The American League East has dominated baseball headlines at times this year. However, the teams that have grabbed the headlines have been the Boston Red Sox and New York Yankees. The third most likely team to have grabbed your attention would probably have been the woeful Baltimore Orioles. Rightly the Toronto Blue Jays have gone mostly unnoticed with their middling year. However, the team who have been almost completely ignored but who have been sneakily good in 2018 are the Tampa Bay Rays.
The Rays are more than likely going to win 90-games this year. They currently sit at 87-wins with six games remaining, three of which are against the Blue Jays. However, the Rays are going to finish somewhere in the region of 20-games behind the division winners. Normally when a team finishes 20-games behind you expect them to be a .500 or worse team, not a 90-win team. If they had managed to go better than 26-30 in one run games then they might be in playoff contention.
If the Rays do win 90-games it will be the second time they have done so and missed the playoffs since the implementation of the new playoff system. The thing is that only three times has a 90-win team missed the playoffs in this system. The other team, the Texas Rangers, lost to the Rays in a game 163 the year it happened to them.
So are we ready to call the Rays the unluckiest team in baseball the last few years?
— Mr G. Beetroot (@RChurchill26) September 24, 2018
The other part of bad the bad luck for the Rays is their divisional opponents. The Rays are not only going to be 20-games behind the Red Sox, but they might end up 10-games behind the Yankees as well! To put this in context, three teams have a shot to win 100-games this year and the AL East has two of them.
In fact, in every division other than the AL East and AL West, the Rays would still have a playoff shot right now. They would be one game behind the division leading Braves, Dodgers and Indians and four games behind the Cubs. It doesn’t really get much more unlucky than that.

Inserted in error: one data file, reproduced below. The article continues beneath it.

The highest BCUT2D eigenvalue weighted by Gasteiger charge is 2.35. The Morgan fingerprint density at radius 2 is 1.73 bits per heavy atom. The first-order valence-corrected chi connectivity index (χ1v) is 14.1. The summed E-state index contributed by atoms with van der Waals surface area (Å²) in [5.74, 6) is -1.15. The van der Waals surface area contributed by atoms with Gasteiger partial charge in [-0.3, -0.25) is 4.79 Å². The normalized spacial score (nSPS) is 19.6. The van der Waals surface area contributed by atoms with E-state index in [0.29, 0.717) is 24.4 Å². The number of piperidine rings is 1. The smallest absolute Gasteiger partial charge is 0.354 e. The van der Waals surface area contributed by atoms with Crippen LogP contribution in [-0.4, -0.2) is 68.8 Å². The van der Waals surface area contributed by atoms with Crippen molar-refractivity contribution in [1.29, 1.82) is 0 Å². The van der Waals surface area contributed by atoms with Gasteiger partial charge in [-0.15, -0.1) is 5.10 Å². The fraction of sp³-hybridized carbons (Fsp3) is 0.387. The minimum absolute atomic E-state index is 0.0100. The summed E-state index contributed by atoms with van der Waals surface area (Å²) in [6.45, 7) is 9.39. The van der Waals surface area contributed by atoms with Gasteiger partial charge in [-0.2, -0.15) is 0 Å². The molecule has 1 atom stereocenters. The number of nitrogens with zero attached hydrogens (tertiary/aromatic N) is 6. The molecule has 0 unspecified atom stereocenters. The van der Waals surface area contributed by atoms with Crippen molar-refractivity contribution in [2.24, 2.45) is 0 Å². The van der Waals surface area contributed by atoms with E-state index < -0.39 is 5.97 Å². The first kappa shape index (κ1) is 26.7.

Could Things Have Been Different?
As you might expect the Rays have made a lot of moves in the last 12-months. Could any of the players they traded away have made a difference?
Latest From FPC on SportsCastr
Here is a list of some of the players they have traded away since the end of last season.
- Brad Boxberger
- Evan Longoria
- Jake Odorizzi
- Corey Dickerson
- Steven Souza
- Ryan Schrimpf
- Alex Colome
- Denard Span
- Brad Miller
- Matt Andriese
- Nathan Eovaldi
- Jonny Venters
- Chris Archer
- Wilson Ramos
- Adeiny Hechavarria
To sum up that is an entire hitting lineup, four starting pitchers and two pitchers who have previously closed for them. That is a lot of good players who have gone out of the door. However, none of the hitters are absolute slam dunk stars. Ramos was probably the biggest drop off at the position he vacated. Evan Longoria has had his worst year in a long time in 2018.
Among the pitchers Chris Archer is the biggest name. However, he had an ERA over four with the Rays prior to being traded. Since he went to the Pittsburgh Pirates he has actually been worse. To get back Tyler Glasnow and Austin Meadows for a seemingly fading player is a huge win.
Restocking For The Future
The Rays seemingly saw the way this was going. The Yankees and Red Sox never looked like they would not be dominating forces really. So the Rays committed to restocking their team with young players. Among their current hitters, 10 out of 16 were acquired by a trade at some point and five have arrived this season. That does not include Christian Arroyo who they got in return for Evan Longoria. Their oldest starter on offense is Tommy Pham at 30-years old and they have half-a-dozen players who are aged below 25.
Their current rotation consists of two 25-year old starters and then they handle the rest of their pitching out of the bullpen.
The most amazing thing the Rays have done this year is the introduction of “The Opener”. That is where they use a relief pitcher to start the game to try and neutralize the top of a opposing lineup. It has had mixed success but ultimately it has been an interesting experiment which the entire league has watched keenly.
The main reason they like this is because this allows them to have a ton of cost controlled guys. “The Openers” are never going to be able to command big money on the market and neither are the pitchers who come in after they are finished. It is the ultimate way to squeeze every inch of value out of otherwise relatively meh pitchers. It will be interesting to see if they commit to the same tactic in 2019.
The Final Word
The Rays never expected to make the playoffs this season, therefore this will not be a disappointment for them. Even if they had committed to an all-in tactic they would have struggled to top the Red Sox and Yankees. However, that does not mean they should not be commended for squeezing every inch of value out of a team no one gave a prayer to do anything at the start of the season.